What are paper roads?
The term “paper road” is used to describe a road that has not yet been formed and only exists on paper. A paper road is more accurately described as an unformed legal road. An unformed legal road is usually a 20 metre wide corridor and is commonly found in rural areas.
Most unformed legal roads were established in the 1800s. Before Crown land was sold it was usual for land to be reserved for roads to ensure public access for the future.
Under the Local Government Act 1974 all roads other than public highways are vested in the relevant territorial authority. Territorial authorities (“district/city council”) are responsible for administering unformed legal roads.
The courts have clarified that a road shown on a record plan but not physically ‘laid out’ on the ground (i.e. a paper road) has the same legal status as a formed legal road.
The public has a right to use unformed legal roads. Landholders on which the roads are located have a right to privacy and to not have their property or stock interfered with or damaged by users of unformed legal roads. However, many unformed legal roads are not fenced or clearly marked.
It is important prior to purchasing land or erecting any buildings, particularly in a rural zone, to check if there are any unformed legal roads on the land and to ensure that buildings are not built over unformed legal roads.
An unformed legal road can be identified from records held by Land Information New Zealand.
A walking access mapping system has been developed by the New Zealand Walking Access Commission (“the Commission”). The mapping system highlights land open for walking access such as conservation land. It can be accessed through the Commission website at www.walkingaccess.govt.nz.
The Commission has issued guidelines for the management of unformed legal roads for district/city councils (“the Guidelines”). The Guidelines are also designed to explain the law and practice relating to the administration of unformed legal roads from a public access perspective.
Repairs and Maintenance
Under section 319 of the Local Government Act 1974 a district/city council has full power to do whatever is necessary to construct and maintain any road under its control. It is not clear whether there is any obligation to form or maintain unformed legal roads. A summary of the various court cases which have clarified the responsibilities of a district/city council regarding the upkeep of unformed legal roads is contained in the Guidelines (page 12) as follows:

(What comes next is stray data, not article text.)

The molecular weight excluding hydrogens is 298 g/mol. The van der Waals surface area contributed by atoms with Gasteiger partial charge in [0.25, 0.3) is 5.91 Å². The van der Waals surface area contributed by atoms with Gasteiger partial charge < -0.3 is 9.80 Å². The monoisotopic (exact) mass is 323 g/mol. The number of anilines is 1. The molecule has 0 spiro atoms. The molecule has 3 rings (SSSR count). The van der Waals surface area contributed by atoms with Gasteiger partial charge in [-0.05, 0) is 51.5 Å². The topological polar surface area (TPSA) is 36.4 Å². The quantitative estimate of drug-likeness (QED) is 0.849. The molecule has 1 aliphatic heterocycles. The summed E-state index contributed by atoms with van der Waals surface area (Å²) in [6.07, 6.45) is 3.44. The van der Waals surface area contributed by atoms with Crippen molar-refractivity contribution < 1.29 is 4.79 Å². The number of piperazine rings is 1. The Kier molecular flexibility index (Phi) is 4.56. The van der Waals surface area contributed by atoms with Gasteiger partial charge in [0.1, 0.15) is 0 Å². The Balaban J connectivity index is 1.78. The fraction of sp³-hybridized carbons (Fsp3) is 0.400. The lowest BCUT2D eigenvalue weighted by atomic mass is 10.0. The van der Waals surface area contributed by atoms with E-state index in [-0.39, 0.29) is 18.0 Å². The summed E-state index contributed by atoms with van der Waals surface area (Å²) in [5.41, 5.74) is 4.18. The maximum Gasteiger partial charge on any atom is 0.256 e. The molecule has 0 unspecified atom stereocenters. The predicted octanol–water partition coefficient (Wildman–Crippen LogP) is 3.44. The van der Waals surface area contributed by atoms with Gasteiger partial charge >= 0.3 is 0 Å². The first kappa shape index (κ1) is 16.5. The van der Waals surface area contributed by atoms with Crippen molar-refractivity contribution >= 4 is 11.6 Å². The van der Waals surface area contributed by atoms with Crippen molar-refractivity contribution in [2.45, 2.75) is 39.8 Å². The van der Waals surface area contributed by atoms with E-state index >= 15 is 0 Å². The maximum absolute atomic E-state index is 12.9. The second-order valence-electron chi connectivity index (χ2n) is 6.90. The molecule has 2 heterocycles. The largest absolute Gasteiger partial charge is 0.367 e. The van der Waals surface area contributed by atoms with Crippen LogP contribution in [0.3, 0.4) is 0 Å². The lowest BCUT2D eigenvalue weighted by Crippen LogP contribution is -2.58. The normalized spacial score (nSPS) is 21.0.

- A district/city council has no obligation to construct or maintain an unformed legal road.
- If a district/city council does not carry out any work it has no liability to do so.
- A district/city council can fill in holes on part of a long expanse of unformed legal road, but will still be immune from any duty to repair the whole road.
- A district/city council is immune from liability for damage resulting from natural causes.
- If a district/city council undertakes any artificial work, such as a culvert or bridge on a road, which is generally formed, it has a duty of reasonable care in construction and also a duty to monitor and repair any change in conditions that could make the construction dangerous.
Stopping of unformed roads
A district/city council has the power to “stop” roads under the Local Government Act 1974.
The term “stopping” refers to the legal process of permanently changing the status of the land so that it is no longer a road. One of the essential requirements before a road can be stopped, is that a district/city council must be satisfied that the road is no longer required for use as a road by the public now or in the foreseeable future or for access to coastal marine areas. Generally, adjoining landowners will be given the opportunity to purchase a stopped road.
The Public Works Act 1981 also has a procedure for stopping of roads which applies to roads under the control of the Crown or a district/city council.
This article is current as at the date of publication and is only intended to provide general comments about the law. Harkness Henry accepts no responsibility for reliance by any person or organisation on the content of the article. Please contact the author of the article if you require specific advice about how the law applies to you.